The long and short of today’s post?

Number One: I get to introduce our newest TeachingAuthors theme - The Short Story, a literary form beloved by both writers and readers that offers an invented story shorter in length and less elaborate than a novel.

Number Two: I also get to introduce you to three of my favorite children’s books that, despite their different formats, surprisingly stand taller because their authors utilized the short story form!

Number Three: Times a-wasting so be sure to enter our Book Give-away of Carmela Martino’s YA novel PLAYING BY HEART, inspired by two amazing 18th century sisters, one a mathematician, the other a composer.  For details on how to enter, click HERE to read Carmela’s post.  The Give-away ends October 16th.

And finally, Number Four: WeNeedDiverseBooks is sponsoring a Middle Grade Short Story Contest!  The winning entrant will receive a US $1000 prize and his or her story will be included in the Heroes Next Door Anthology, edited by Olugbemisola Rhuday-Perkovich and published by Crown Books for Young Readers in 2019. The contest is open to diverse writers world-wide who have not previously published a short-story or work of longer fiction.  Click HERE for the details. Entries will be accepted October 15 through 5 pm, EST, October 31.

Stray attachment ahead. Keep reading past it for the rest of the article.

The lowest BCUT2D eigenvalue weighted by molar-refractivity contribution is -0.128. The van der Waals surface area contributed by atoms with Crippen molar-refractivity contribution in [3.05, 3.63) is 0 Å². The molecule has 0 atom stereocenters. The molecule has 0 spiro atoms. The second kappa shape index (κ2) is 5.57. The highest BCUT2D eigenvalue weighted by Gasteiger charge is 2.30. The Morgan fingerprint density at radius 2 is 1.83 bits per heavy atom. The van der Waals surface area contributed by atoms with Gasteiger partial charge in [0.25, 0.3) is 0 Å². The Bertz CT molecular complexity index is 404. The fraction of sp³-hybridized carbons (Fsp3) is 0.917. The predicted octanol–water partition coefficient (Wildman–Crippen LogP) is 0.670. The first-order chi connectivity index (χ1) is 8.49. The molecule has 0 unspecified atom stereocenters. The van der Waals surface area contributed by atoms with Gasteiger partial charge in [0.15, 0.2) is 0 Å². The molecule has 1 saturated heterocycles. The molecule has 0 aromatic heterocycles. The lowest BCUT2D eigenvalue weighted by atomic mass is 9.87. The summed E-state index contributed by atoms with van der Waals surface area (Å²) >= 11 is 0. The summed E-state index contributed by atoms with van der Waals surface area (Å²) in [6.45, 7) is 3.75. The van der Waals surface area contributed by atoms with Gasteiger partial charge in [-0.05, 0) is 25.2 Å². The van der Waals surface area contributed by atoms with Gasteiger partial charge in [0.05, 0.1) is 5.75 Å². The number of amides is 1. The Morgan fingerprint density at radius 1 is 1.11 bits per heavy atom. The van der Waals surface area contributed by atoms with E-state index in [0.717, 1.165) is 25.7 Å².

While I don’t write short stories, I do adore reading them.  My favorite writers of adult short stories include Grace Paley, Tillie Olsen, Jhumpa Lhari and Alice McDermott.
When it comes to children’s literature, Mother Goose, Hans Christian Andersen, Raoul Dahl and Arnold Lobel top my list of short story authors.
Themed anthologies are all the rage now for both middle grade and YA readers.  I’m a Big Fan of Johanna Hurwitz’s BIRTHDAY SURPRISES (Beech Tree), which was one of the first such middle grade anthologies, published in 1997.